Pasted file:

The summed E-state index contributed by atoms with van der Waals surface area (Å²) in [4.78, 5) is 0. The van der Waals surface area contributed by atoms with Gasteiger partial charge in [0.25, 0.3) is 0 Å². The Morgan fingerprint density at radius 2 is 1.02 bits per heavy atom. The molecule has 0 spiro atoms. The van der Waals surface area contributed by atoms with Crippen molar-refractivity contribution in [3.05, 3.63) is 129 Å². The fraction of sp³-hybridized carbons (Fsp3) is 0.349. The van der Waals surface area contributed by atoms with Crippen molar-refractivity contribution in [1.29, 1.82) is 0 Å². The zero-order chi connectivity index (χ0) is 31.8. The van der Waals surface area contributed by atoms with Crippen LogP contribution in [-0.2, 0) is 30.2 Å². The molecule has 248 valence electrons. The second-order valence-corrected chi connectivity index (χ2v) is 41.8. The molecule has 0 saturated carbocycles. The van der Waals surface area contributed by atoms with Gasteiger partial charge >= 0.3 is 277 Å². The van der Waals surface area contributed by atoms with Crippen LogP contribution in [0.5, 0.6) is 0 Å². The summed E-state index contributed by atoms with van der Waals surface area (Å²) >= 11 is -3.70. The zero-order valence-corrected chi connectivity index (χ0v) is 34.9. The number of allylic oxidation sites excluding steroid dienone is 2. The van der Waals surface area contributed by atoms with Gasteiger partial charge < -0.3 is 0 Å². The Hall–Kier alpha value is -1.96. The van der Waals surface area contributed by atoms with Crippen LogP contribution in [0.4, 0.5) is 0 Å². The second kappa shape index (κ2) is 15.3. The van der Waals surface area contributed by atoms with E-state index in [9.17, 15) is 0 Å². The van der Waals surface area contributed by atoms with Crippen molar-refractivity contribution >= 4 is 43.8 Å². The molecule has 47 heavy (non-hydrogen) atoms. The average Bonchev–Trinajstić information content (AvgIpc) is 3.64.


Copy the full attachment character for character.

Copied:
The summed E-state index contributed by atoms with van der Waals surface area (Å²) in [4.78, 5) is 0. The van der Waals surface area contributed by atoms with Gasteiger partial charge in [0.25, 0.3) is 0 Å². The Morgan fingerprint density at radius 2 is 1.02 bits per heavy atom. The molecule has 0 spiro atoms. The van der Waals surface area contributed by atoms with Crippen molar-refractivity contribution in [3.05, 3.63) is 129 Å². The fraction of sp³-hybridized carbons (Fsp3) is 0.349. The van der Waals surface area contributed by atoms with Crippen molar-refractivity contribution in [1.29, 1.82) is 0 Å². The zero-order chi connectivity index (χ0) is 31.8. The van der Waals surface area contributed by atoms with Crippen LogP contribution in [-0.2, 0) is 30.2 Å². The molecule has 248 valence electrons. The second-order valence-corrected chi connectivity index (χ2v) is 41.8. The molecule has 0 saturated carbocycles. The van der Waals surface area contributed by atoms with Gasteiger partial charge >= 0.3 is 277 Å². The van der Waals surface area contributed by atoms with Crippen LogP contribution in [0.5, 0.6) is 0 Å². The summed E-state index contributed by atoms with van der Waals surface area (Å²) >= 11 is -3.70. The zero-order valence-corrected chi connectivity index (χ0v) is 34.9. The number of allylic oxidation sites excluding steroid dienone is 2. The van der Waals surface area contributed by atoms with Gasteiger partial charge < -0.3 is 0 Å². The Hall–Kier alpha value is -1.96. The van der Waals surface area contributed by atoms with Crippen LogP contribution in [0.4, 0.5) is 0 Å². The second kappa shape index (κ2) is 15.3. The van der Waals surface area contributed by atoms with E-state index in [9.17, 15) is 0 Å². The van der Waals surface area contributed by atoms with Crippen molar-refractivity contribution >= 4 is 43.8 Å². The molecule has 47 heavy (non-hydrogen) atoms. The average Bonchev–Trinajstić information content (AvgIpc) is 3.64.